Jacqueline Stewart

Film Scholar, Archivist, and Curator Class of 2021
Portrait of Jacqueline Stewart

Ensuring that the contributions of overlooked Black filmmakers and communities of spectators have a place in the public imagination.

About Jacqueline's Work

Jacqueline Stewart is a film scholar, archivist, and curator illuminating the contributions that overlooked Black filmmakers and communities of spectators have made to cinema’s development as an art form. With a body of work that spans scholarship on African American film cultures, film preservation efforts, and curation of public programs, Stewart fills critical gaps in the history of American media. 

In her landmark study, Migrating to the Movies: Cinema and Black Urban Modernity (2005), Stewart paints a nuanced picture of Black spectatorship of the silent screen in Chicago at the time of the Great Migration. She maps the ways in which Chicago’s Black neighborhoods formed a distinctive cinema culture that shaped the creation and consumption of race films. These early twentieth-century films were produced outside of the Hollywood studio system for Black audiences and featured Black casts. Stewart has continued to explore movie-going practices, alternative American cinemas, and independent systems of film production in numerous scholarly and public-facing endeavors. She conceived of and directs the South Side Home Movie Project, which preserves, digitizes, and screens amateur films shot by Chicago residents. The small-gauge films cover periods from the 1920s to the 1980s and offer audiences an intimate record of everyday life on the South Side, particularly among Black communities, as well as insight into how these communities see themselves and record their lives. Stewart has also broadened awareness of and access to the films of the L.A. Rebellion, a movement of Black filmmakers who studied at UCLA’s School of Theater, Film, and Television in the 1970s and 1980s. She co-curated a preservation initiative and touring film program and co-edited an accompanying anthology, L.A. Rebellion: Creating a New Black Cinema (2015). Her archiving efforts and essays for this project document how the filmmakers (including Charles Burnett, Julie Dash, and Haile Gerima, among others) aimed to create more authentic narratives of the Black experience in response to distorted and marginalizing portrayals in mainstream American media.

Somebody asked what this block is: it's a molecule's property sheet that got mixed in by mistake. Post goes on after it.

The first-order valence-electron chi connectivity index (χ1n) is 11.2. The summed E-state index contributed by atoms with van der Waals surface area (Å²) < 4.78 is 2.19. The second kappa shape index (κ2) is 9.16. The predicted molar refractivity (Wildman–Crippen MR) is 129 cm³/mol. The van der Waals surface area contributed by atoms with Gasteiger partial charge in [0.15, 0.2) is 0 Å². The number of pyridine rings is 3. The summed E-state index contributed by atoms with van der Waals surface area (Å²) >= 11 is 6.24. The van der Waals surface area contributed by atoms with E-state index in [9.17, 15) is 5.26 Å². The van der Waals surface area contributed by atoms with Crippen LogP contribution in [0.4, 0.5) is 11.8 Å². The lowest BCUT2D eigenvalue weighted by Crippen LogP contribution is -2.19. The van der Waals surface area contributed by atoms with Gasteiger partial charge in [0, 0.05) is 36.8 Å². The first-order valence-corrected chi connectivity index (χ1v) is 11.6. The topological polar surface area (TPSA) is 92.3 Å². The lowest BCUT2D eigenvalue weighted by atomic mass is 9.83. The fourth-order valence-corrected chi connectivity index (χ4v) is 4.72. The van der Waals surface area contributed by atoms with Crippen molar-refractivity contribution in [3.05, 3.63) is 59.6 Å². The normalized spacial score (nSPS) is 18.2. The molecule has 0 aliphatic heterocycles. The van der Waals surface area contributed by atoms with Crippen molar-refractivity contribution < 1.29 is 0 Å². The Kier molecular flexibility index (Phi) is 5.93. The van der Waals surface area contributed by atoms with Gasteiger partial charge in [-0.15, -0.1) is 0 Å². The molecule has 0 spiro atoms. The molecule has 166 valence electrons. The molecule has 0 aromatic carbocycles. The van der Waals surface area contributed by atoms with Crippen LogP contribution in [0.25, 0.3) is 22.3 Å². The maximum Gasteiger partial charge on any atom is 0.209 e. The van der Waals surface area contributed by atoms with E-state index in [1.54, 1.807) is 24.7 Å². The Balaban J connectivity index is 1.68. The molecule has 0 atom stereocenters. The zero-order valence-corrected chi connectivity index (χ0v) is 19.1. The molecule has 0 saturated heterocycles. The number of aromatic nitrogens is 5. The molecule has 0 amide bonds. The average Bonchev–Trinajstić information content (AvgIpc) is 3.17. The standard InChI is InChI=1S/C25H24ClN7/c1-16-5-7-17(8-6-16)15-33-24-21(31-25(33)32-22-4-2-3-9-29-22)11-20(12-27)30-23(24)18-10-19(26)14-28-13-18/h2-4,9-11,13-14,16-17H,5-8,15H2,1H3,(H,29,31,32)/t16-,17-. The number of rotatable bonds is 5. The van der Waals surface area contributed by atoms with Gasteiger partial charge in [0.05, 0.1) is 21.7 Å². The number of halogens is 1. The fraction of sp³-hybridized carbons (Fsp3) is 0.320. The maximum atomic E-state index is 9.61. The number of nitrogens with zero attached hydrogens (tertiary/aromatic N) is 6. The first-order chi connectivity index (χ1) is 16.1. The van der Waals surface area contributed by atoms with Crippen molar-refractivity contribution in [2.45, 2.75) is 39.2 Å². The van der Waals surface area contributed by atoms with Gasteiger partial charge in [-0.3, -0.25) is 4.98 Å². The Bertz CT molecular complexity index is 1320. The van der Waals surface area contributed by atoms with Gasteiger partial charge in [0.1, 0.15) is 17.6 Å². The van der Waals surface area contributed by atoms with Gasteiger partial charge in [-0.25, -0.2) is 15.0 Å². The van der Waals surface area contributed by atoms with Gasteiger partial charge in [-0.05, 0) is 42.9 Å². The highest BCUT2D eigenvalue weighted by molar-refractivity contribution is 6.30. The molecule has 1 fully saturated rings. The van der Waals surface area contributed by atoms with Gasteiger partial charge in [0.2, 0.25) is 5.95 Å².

Since 2019, Stewart has hosted Silent Sunday Nights on the Turner Classic Movies network, where she presents the cultural significance and historical context of featured silent films. In 2020, she became chief artistic and programming officer at the Academy Museum of Motion Pictures, the largest U.S. institution devoted to the arts, sciences, and artists of moviemaking. By bridging academic and public realms, Stewart is spotlighting the community dynamics that make cinema meaningful and ensuring that visual histories that might otherwise have remained in the shadows have a place in the public imagination.


Jacqueline Stewart received an AB (1991) from Stanford University and an AM (1993) and PhD (1999) from the University of Chicago. Stewart was a member of the Department of English at the University of Chicago from 1999 to 2006. In 2006, she joined the Departments of Radio/Television/Film and African American Studies at Northwestern University as an associate professor. She returned to the University of Chicago in 2013 as a professor in the Department of Cinema and Media Studies and was appointed director of Arts + Public Life in 2019. She is currently on leave from the university while serving as chief artistic and programming officer at the Academy Museum of Motion Pictures. Stewart is also the host of Silent Sunday Nights on Turner Classic Movies. Her additional works include the co-edited book William Greaves: Filmmaking as Mission (2021), as well as numerous articles and book chapters.

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Published on September 28, 2021

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